Jan. 30-Feb. 12, 2004
Vol. 34, Issue 2
Back Issues
Darden to run ethics institute
First Lady of Virginia, Lisa Collis, a leader in public service
Facilities focus of BOV’s Student Affairs meeting
Headlines @ U.Va.
Undergrad wins Mitchell Scholarship
Online COMPASS makes room reservations easy
Humans began altering global climate thousands of years ago
Xiaoming ‘Peter’ Yu
Revisiting Racial Diversity
2004 Black History Month Calendar of Events
Stem-cell researcher finds unusual ally in GOP leader
Can the spam: E-mail filter weeds out those unwanted messages
Collage glues together numerous pespectives
What’s a Didjeridu?
Mini-med school accepting applications until Feb. 27
Students drive real estate market

Darden to run ethics institute

Staff Report

With public confidence in American corporations shaken in recent years by the financial wrongdoings of several big-name companies, the Business Roundtable, a group of 150 leading chief executives, decided that something was needed to renew and enhance the link between ethical behavior and business practices. The members turned to U.Va.’s Darden Graduate School of Business Administration, with its strength in applied ethics, to create a new Business Roundtable Institute for Corporate Ethics.

The institute’s mission brings together the business and academic worlds to provide practical, hands-on training in ethical business practices to current and emerging business leaders.

“The institute will aim to fulfill the essential need to incorporate current ethics education within our corporations as well as in our system of business education,” said Franklin D. Raines, co-chairman of the Business Roundtable and chairman and CEO of Fannie Mae.

The institute will conduct research, create a cutting-edge business ethics curriculum, lead executive seminars on business ethics and develop best practices in the area of corporate and business ethics. Academic advisers will come from other leading business schools as well as Darden.

“At the Darden School and U.Va., we see leadership and ethics as inexorably linked, which is precisely what the Business Roundtable Institute for Corporate Ethics is all about,” said Darden School Dean Robert S. Harris. “It will leverage our school’s core strengths of teaching, leadership and ethics while drawing world-class teaching faculty from other top business schools, and their experience developing and delivering educational programs for MBAs and executives.”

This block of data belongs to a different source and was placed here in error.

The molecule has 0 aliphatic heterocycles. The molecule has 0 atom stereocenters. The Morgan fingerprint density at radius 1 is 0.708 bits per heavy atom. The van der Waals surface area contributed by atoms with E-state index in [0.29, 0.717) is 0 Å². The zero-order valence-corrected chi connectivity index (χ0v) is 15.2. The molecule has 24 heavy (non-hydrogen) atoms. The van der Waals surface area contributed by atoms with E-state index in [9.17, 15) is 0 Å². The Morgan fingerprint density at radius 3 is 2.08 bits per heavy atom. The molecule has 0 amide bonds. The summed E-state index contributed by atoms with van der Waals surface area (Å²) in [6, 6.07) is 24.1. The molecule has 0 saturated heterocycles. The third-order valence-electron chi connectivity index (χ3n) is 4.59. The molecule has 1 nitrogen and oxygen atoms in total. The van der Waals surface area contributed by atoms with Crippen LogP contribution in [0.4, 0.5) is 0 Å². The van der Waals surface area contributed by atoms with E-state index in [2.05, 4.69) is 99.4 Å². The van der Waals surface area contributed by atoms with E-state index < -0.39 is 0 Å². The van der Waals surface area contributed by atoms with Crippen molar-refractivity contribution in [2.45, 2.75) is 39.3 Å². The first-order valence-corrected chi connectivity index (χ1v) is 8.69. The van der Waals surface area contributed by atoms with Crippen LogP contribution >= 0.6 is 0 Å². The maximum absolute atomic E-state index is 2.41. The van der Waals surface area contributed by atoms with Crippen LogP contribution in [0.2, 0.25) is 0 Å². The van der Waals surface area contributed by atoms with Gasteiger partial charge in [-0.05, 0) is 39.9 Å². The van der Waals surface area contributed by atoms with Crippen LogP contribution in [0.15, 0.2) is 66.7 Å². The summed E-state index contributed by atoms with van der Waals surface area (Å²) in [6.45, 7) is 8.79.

Darden Professor R. Edward Freeman, director of Darden’s Olsson Center for Applied Ethics, will head the institute’s advisory council along with Raines.

“We have assembled a number of the most distinguished professors in business ethics from leading business schools across the nation to form our academic advisers team, which will be focused solely on business ethics,” Freeman said. “The interaction with and direct access to the 150 Roundtable CEOs will provide a wealth of experience that we can use to develop executive curricula and best practices for use by businesses and business schools.”

Participating business schools include Harvard, Wharton, Northwestern, Michigan, Notre Dame, Minnesota, Penn State and Texas.

The CEOs who are part of the Business Roundtable represent well-known companies, from AutoZone to Xerox. Formed 30 years ago, the Roundtable is a self-described “association of chief executive officers of leading corporations with a combined workforce of more than 10 million employees in the United States and $3.7 trillion in revenues.”

“As the Chief Ethics Officers at our companies, we know setting and maintaining the highest ethical standards starts at the top,” said Hank McKinnell, co-chairman of the Business Roundtable and chairman and CEO of Pfizer. “This effort will support business leaders to maintain a cutting-edge culture of ethical business practices within our organizations.”

The Institute will offer a series of executive-level training sessions for CEOs and any member of a corporate senior leadership team. MBA students also will be involved in the design, construction and teaching of all seminars and research. Two sessions will be held in 2004, with the number of sessions expanding over the next couple of years. Public events focusing on aspects of research or topical issues also will be planned.

For information, see the institute’s Web site at www.corporate-ethics.org and the Business Roundtable at www.businessroundtable.org.


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